Charles Loring Elliott (born Scipio, NY, 1812; died Albany, NY, 1868)
At the time of his death, Charles Loring Elliott was one of the most well-known American portrait painters of the mid-19th century. The artist vertical file at the Smithsonian American Art Museum/National Portrait Gallery (AAPG) Library contains several contemporaneous multi-page eulogies and/or reminiscences on Elliott’s life and career. In 1867, Henry Tuckerman claimed that Elliott had painted almost 700 portraits – a truly prolific life’s work if indeed true.
Charles Loring Elliott was born in Scipio in upstate New York in 1812. His father was an architect and Elliott initially set out to pursue that profession, although he soon decided that he wanted to pursue painting instead. Around 1829 he moved to New York City to develop his abilities and may have studied for a brief time under John Trumbell, one of the most famous American painters at that time. He moved back to upstate New York, and for about the next ten years he made his living as a traveling portraitist. He eventually moved back to New York City around 1839 and starting in 1844 began to exhibit regularly at the National Academy. His ability continued to develop, and he began to generate more renown for his portraits, with some judges at the 1845 exhibition declaring his work to be the best since the famed Gilbert Stuart. Elliott became one of the leading portraitists of New York and painted many prominent people including Matthew Brady, Henry Wadsworth Longfellow, and presidents Andrew Johnson and Ulysses S. Grant.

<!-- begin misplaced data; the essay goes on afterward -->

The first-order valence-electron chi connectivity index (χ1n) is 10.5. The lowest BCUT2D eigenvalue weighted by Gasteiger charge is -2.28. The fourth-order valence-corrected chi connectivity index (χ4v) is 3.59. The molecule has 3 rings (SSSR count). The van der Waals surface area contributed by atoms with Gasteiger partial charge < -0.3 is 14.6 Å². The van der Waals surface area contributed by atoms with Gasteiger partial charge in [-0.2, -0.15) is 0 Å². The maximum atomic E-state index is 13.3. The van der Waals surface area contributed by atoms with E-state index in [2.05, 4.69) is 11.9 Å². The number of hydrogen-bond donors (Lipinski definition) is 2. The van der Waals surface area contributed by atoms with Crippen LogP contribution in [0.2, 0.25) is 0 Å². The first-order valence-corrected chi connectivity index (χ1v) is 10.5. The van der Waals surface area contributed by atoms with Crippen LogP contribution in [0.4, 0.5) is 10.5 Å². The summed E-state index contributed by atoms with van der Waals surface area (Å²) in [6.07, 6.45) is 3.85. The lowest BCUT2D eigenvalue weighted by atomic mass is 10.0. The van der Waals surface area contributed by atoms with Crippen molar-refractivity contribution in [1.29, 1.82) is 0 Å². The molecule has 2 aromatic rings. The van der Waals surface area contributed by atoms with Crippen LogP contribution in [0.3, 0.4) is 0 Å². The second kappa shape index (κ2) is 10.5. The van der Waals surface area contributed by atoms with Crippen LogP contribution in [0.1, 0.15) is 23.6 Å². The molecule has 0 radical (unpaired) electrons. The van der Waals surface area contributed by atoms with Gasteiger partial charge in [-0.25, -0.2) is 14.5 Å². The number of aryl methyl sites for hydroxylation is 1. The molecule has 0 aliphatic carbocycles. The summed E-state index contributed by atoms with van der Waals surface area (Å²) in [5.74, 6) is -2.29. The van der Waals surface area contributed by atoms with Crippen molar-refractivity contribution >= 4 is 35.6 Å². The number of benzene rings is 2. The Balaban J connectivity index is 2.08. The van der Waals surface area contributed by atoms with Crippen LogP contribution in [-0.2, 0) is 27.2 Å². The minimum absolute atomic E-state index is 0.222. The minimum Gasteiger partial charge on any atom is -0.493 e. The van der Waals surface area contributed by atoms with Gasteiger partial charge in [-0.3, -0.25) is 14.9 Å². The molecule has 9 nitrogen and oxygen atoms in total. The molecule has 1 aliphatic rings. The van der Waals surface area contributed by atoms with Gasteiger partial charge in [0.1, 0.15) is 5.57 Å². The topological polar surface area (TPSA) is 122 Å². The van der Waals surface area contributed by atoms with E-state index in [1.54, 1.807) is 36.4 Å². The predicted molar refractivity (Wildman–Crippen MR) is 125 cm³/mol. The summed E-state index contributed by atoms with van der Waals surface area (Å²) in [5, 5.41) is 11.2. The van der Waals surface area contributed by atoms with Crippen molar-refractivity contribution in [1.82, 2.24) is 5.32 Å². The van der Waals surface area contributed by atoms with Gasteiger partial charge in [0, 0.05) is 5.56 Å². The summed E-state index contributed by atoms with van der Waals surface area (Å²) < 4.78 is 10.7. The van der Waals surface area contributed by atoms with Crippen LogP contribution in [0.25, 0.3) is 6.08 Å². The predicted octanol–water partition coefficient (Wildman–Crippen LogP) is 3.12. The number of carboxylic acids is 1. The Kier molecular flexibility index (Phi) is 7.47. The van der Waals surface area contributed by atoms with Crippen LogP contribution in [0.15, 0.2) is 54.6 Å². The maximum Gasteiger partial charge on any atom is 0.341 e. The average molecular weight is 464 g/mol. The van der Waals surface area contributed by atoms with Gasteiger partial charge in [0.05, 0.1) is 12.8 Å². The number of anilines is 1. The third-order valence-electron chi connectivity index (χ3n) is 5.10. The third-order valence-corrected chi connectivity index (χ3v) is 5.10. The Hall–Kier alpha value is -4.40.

Near the end of his life, Elliott moved to Albany, New York where he died in 1868. His body was returned to the National Academy in New York City where he lay in state before being buried in Brooklyn’s Greenwood Cemetery.
This carte-de-visite of Elliott is taken from an album held in the collection at the AAPG Library. The photography studio is not marked, but the image of Elliott was apparently well-known since this image was used for an engraving in the December 1868 issue of Harper’s New Monthly Magazine. In the same issue commemorating Elliott’s life, it states “Apelles and Raphael, young Vandyck and old Titian, were waiting for their younger brother – the all-excelling Portrait Painter of the New York.” Certainly today Elliott is generally not spoken of in same breath as these other famous artists of history. However, he continues to hold his own among the great portraitists of the United States.
Other resources from the AAPG artist vertical file:
L. Gaylord Clark. “Charles Loring Elliott.” Lippincott’s Magazine 2, no. 12 (1868): 652-57.
Thorpe, Thomas Bangs. Reminiscences of Charles L. Elliott, Artist: Published to Meet the Demand Not Supplied by the Regular Editions of the “Evening Post”. [New York]: Evening Post, 1868.